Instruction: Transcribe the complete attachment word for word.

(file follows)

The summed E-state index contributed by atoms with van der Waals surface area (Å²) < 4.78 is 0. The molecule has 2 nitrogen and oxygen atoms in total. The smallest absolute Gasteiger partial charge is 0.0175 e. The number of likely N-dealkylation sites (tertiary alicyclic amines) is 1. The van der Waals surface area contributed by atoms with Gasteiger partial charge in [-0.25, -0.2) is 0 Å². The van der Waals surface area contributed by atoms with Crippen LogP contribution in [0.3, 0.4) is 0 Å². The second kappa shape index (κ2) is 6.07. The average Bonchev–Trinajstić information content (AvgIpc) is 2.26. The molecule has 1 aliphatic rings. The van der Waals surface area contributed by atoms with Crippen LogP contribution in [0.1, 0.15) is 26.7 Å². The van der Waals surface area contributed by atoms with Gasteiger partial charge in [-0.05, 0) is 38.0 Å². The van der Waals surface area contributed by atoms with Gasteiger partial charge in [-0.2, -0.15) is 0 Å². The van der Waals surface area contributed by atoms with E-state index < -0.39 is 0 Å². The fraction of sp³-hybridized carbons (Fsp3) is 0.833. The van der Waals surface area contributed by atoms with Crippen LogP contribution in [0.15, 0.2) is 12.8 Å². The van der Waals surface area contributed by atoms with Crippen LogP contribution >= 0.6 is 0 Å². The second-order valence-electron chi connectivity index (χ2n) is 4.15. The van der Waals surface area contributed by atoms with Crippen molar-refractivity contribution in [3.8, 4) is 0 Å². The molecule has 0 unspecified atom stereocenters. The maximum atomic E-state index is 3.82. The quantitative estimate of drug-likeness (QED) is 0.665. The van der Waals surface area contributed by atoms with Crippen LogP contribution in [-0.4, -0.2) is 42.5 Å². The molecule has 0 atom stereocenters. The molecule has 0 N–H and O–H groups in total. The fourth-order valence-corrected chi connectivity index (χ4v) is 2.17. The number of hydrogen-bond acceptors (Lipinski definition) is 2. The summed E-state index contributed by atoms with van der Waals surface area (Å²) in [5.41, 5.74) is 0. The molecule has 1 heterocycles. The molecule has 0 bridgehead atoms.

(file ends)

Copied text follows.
The summed E-state index contributed by atoms with van der Waals surface area (Å²) < 4.78 is 0. The molecule has 2 nitrogen and oxygen atoms in total. The smallest absolute Gasteiger partial charge is 0.0175 e. The number of likely N-dealkylation sites (tertiary alicyclic amines) is 1. The van der Waals surface area contributed by atoms with Gasteiger partial charge in [-0.25, -0.2) is 0 Å². The van der Waals surface area contributed by atoms with Crippen LogP contribution in [0.3, 0.4) is 0 Å². The second kappa shape index (κ2) is 6.07. The average Bonchev–Trinajstić information content (AvgIpc) is 2.26. The molecule has 1 aliphatic rings. The van der Waals surface area contributed by atoms with Crippen LogP contribution in [0.1, 0.15) is 26.7 Å². The van der Waals surface area contributed by atoms with Gasteiger partial charge in [-0.05, 0) is 38.0 Å². The van der Waals surface area contributed by atoms with Gasteiger partial charge in [-0.2, -0.15) is 0 Å². The van der Waals surface area contributed by atoms with E-state index < -0.39 is 0 Å². The fraction of sp³-hybridized carbons (Fsp3) is 0.833. The van der Waals surface area contributed by atoms with Crippen LogP contribution in [0.15, 0.2) is 12.8 Å². The van der Waals surface area contributed by atoms with Crippen LogP contribution >= 0.6 is 0 Å². The second-order valence-electron chi connectivity index (χ2n) is 4.15. The van der Waals surface area contributed by atoms with Crippen molar-refractivity contribution in [3.8, 4) is 0 Å². The molecule has 0 unspecified atom stereocenters. The maximum atomic E-state index is 3.82. The quantitative estimate of drug-likeness (QED) is 0.665. The van der Waals surface area contributed by atoms with Crippen LogP contribution in [-0.4, -0.2) is 42.5 Å². The molecule has 0 atom stereocenters. The molecule has 0 N–H and O–H groups in total. The fourth-order valence-corrected chi connectivity index (χ4v) is 2.17. The number of hydrogen-bond acceptors (Lipinski definition) is 2. The summed E-state index contributed by atoms with van der Waals surface area (Å²) in [5.41, 5.74) is 0. The molecule has 1 heterocycles. The molecule has 0 bridgehead atoms.